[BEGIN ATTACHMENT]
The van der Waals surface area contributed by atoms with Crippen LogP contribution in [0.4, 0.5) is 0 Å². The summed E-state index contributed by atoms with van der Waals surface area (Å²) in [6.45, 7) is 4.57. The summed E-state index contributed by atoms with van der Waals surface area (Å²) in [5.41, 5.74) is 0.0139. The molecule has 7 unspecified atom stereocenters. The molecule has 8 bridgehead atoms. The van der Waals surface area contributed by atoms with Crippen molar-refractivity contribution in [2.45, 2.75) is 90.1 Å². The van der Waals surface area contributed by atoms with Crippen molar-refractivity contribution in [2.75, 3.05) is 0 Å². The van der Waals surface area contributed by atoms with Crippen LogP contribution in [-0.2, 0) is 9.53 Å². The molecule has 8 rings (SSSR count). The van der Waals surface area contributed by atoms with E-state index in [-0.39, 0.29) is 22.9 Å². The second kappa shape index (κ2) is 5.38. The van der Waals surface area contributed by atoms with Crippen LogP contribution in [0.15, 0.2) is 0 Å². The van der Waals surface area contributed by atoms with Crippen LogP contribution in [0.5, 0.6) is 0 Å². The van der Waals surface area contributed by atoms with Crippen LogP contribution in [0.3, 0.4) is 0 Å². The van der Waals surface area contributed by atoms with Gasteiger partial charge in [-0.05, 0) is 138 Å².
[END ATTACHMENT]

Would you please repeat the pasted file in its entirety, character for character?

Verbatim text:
The van der Waals surface area contributed by atoms with Crippen LogP contribution in [0.4, 0.5) is 0 Å². The summed E-state index contributed by atoms with van der Waals surface area (Å²) in [6.45, 7) is 4.57. The summed E-state index contributed by atoms with van der Waals surface area (Å²) in [5.41, 5.74) is 0.0139. The molecule has 7 unspecified atom stereocenters. The molecule has 8 bridgehead atoms. The van der Waals surface area contributed by atoms with Crippen molar-refractivity contribution in [2.45, 2.75) is 90.1 Å². The van der Waals surface area contributed by atoms with Crippen molar-refractivity contribution in [2.75, 3.05) is 0 Å². The van der Waals surface area contributed by atoms with Crippen LogP contribution in [-0.2, 0) is 9.53 Å². The molecule has 8 rings (SSSR count). The van der Waals surface area contributed by atoms with E-state index in [-0.39, 0.29) is 22.9 Å². The second kappa shape index (κ2) is 5.38. The van der Waals surface area contributed by atoms with Crippen LogP contribution in [0.15, 0.2) is 0 Å². The van der Waals surface area contributed by atoms with Crippen LogP contribution in [0.5, 0.6) is 0 Å². The van der Waals surface area contributed by atoms with Crippen LogP contribution in [0.3, 0.4) is 0 Å². The van der Waals surface area contributed by atoms with Gasteiger partial charge in [-0.05, 0) is 138 Å².